Based on the mechanical tests of shale, the reduction rate of peak strength and elastic modulus is relatively similar within 30 days of immersion (Li et al.
2020a,
b). The ratio of strength and modulus of immersed to dried shale can be used to indicate the water weakening effect on mechanical parameters (Chen et al.
2013):
$$\text{K}=\frac{{\sigma }_{w}}{{\sigma }_{c}}=\frac{{E}_{w}}{{E}_{c}}$$
(1)
where
K is softening coefficient,
\({\sigma }_{w}\) and
\({E}_{w}\) are the peak strength and elastic modulus of water immersed shale, respectively.
\({\sigma }_{c}\) and
\({E}_{c}\) are the peak strength and elastic modulus of dried shale, respectively. As the peak strength is commonly utilized to represent the shear strength, the elastic modulus of the immersed rock can be determined by multiplying the shear strength ratio of the immersed and dried shales with the elastic modulus of the dried rock:
$${E}_{w}=\frac{{\tau }_{w}}{{\tau }_{c}}\times {E}_{c}$$
(2)
where
\({\tau }_{w}\) and the
\({\tau }_{c}\) is the shear strength of the immersed and dried shale, respectively. The shear strength parameters are based on the previous inversion results,
\({c}^{w}\)=15 kPa,
\({\varphi }^{w}\) =15°. The geological prospecting data provides the elastic modulus and shear strength parameters for the dried shale,
\({E}_{c}\)=6.1 × 10
^{5} kPa,
c = 37 kPa and
\(\varphi\)=24°. Based on the Mohr–Coulomb strength theory, a soil element was considered in the hydrated carbonaceous shale as an object. It is assumed that the maximum principal stress
\({\sigma }_{1}\) on the element is vertical while the minimum principal stress
\({\sigma }_{3}\) is horizontal. As the argillaceous sandstone and carbonaceous shale above the underground water level are dry, the pore water can be disregarded under the weight of the thick overlying masses. When the unit shear failure occurs, the shear strength, maximum, and minimum principal stress can be expressed as follows:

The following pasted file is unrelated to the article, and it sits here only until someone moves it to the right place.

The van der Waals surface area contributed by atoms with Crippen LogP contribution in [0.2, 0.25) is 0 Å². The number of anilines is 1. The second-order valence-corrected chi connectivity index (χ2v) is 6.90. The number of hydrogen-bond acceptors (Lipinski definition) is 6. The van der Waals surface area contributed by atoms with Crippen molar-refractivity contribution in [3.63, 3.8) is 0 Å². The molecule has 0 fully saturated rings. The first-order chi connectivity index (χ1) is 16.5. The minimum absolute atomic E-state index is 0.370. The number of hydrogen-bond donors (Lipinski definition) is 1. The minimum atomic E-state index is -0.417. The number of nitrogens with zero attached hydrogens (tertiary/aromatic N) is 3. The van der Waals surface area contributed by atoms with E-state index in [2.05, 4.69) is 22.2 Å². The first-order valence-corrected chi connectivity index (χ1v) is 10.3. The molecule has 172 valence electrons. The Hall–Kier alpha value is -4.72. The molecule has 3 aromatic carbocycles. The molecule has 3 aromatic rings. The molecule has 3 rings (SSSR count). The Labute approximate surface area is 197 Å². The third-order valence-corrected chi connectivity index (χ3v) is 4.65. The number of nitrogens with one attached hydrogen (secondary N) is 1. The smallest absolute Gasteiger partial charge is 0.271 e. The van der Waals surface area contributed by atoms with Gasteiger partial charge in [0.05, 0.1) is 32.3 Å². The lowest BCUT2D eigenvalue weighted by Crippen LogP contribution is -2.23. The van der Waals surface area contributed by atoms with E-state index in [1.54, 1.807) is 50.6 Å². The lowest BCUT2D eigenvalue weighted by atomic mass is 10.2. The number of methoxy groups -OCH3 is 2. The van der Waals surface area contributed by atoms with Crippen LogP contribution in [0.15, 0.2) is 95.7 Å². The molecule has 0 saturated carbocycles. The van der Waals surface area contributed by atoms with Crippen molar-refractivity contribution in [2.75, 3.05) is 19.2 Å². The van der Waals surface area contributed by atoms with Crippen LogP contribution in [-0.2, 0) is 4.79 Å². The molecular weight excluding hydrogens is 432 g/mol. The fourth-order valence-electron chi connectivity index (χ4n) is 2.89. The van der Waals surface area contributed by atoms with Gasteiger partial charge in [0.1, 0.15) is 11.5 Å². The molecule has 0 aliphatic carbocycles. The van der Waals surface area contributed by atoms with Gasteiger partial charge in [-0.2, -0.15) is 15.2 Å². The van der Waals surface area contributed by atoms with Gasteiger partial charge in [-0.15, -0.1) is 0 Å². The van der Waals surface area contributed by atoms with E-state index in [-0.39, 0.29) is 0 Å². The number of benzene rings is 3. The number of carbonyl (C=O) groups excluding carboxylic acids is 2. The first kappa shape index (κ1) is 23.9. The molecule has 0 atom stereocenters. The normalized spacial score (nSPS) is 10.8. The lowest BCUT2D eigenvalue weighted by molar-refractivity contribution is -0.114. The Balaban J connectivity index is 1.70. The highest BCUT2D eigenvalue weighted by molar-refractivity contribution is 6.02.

$$\left\{\begin{array}{c}{\sigma }_{1}=\gamma z\\ {\sigma }_{3}={\sigma }_{1}{\text{tan}}^{2}({45}^{\circ }-\frac{\sigma }{2})\\ \tau =\frac{1}{2}({\sigma }_{1}-{\sigma }_{3})sin2\alpha \end{array}-2c\text{tan}({45}^{\circ }-\frac{\varphi }{2})\right.$$
(3)
where
α is the included angle between the fracture surface and the direction of the maximum principal stress,
\(\alpha ={45}^{\circ }+\frac{\varphi }{2}\). The average thickness of the argillaceous sandstone and carbonaceous shale above the water level was initially estimated to calculate the maximum principal stress (477.17 kPa), using formula (
3). Then, the strength parameters of the immersed and dried shale were introduced separately into formula (
3), and the shear strength
\({\tau }_{w}\) and
\({\tau }_{c}\) were calculated in combination with the maximum principal stress. The shear strength
\({\tau }_{w}\)=106.02 kPa,
\({\tau }_{c}\)=147.98 kPa. Finally, the shear strengths and the elastic modulus of dried shale
\({E}_{c}\) were inserted into formula (
2) to derive the elastic modulus of the immersed shale
\({E}_{w}\) = 4.4 × 10
^{5} kPa. Compared with the elastic modulus of dried carbonaceous shale, the modulus of shale after 30 days of immersion decreased by 28.4%, which is similar to the modulus loss rate of 25.05% and 31.5% measured respectively by uniaxial and triaxial tests (Bian et al.
2019; Zhao et al.
2022a,
b). Compared to short-term saturated carbonaceous shale, its elastic modulus decreases by 22.8%.